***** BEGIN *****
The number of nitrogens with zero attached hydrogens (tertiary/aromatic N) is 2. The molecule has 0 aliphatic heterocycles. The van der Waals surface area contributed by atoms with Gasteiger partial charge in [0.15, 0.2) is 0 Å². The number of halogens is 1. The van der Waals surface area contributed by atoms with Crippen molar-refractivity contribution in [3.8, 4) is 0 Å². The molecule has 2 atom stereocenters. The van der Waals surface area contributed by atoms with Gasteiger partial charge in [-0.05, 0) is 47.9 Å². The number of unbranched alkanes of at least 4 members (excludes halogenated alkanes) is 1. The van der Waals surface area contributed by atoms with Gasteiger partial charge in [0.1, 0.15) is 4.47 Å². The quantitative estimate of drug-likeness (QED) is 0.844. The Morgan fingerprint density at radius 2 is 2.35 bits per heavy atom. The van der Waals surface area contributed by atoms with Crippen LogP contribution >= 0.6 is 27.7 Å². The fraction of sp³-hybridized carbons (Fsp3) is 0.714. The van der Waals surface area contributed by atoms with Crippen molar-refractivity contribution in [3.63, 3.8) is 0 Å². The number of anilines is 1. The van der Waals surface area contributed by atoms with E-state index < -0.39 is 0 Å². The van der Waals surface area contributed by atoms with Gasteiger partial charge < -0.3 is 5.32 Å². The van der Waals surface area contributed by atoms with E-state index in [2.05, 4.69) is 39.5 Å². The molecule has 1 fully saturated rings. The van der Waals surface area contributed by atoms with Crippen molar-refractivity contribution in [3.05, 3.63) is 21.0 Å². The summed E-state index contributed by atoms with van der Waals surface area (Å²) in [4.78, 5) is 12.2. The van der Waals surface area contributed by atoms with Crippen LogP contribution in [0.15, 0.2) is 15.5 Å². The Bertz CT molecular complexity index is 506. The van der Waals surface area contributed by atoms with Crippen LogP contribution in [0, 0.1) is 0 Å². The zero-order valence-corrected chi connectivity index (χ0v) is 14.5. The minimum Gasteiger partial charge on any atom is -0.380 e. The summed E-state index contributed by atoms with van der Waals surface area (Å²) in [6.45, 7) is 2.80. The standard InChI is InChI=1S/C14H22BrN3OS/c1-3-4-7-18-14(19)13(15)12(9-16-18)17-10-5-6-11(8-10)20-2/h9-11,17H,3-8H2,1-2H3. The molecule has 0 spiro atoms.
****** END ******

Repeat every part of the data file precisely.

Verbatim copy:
The number of nitrogens with zero attached hydrogens (tertiary/aromatic N) is 2. The molecule has 0 aliphatic heterocycles. The van der Waals surface area contributed by atoms with Gasteiger partial charge in [0.15, 0.2) is 0 Å². The number of halogens is 1. The van der Waals surface area contributed by atoms with Crippen molar-refractivity contribution in [3.8, 4) is 0 Å². The molecule has 2 atom stereocenters. The van der Waals surface area contributed by atoms with Gasteiger partial charge in [-0.05, 0) is 47.9 Å². The number of unbranched alkanes of at least 4 members (excludes halogenated alkanes) is 1. The van der Waals surface area contributed by atoms with Gasteiger partial charge in [0.1, 0.15) is 4.47 Å². The quantitative estimate of drug-likeness (QED) is 0.844. The Morgan fingerprint density at radius 2 is 2.35 bits per heavy atom. The van der Waals surface area contributed by atoms with Crippen LogP contribution >= 0.6 is 27.7 Å². The fraction of sp³-hybridized carbons (Fsp3) is 0.714. The van der Waals surface area contributed by atoms with Crippen molar-refractivity contribution in [3.63, 3.8) is 0 Å². The number of anilines is 1. The van der Waals surface area contributed by atoms with E-state index < -0.39 is 0 Å². The van der Waals surface area contributed by atoms with Gasteiger partial charge < -0.3 is 5.32 Å². The van der Waals surface area contributed by atoms with E-state index in [2.05, 4.69) is 39.5 Å². The molecule has 1 fully saturated rings. The van der Waals surface area contributed by atoms with Crippen molar-refractivity contribution in [3.05, 3.63) is 21.0 Å². The summed E-state index contributed by atoms with van der Waals surface area (Å²) in [4.78, 5) is 12.2. The van der Waals surface area contributed by atoms with Crippen LogP contribution in [0.15, 0.2) is 15.5 Å². The Bertz CT molecular complexity index is 506. The van der Waals surface area contributed by atoms with Crippen LogP contribution in [0, 0.1) is 0 Å². The zero-order valence-corrected chi connectivity index (χ0v) is 14.5. The minimum Gasteiger partial charge on any atom is -0.380 e. The summed E-state index contributed by atoms with van der Waals surface area (Å²) in [6.45, 7) is 2.80. The standard InChI is InChI=1S/C14H22BrN3OS/c1-3-4-7-18-14(19)13(15)12(9-16-18)17-10-5-6-11(8-10)20-2/h9-11,17H,3-8H2,1-2H3. The molecule has 0 spiro atoms.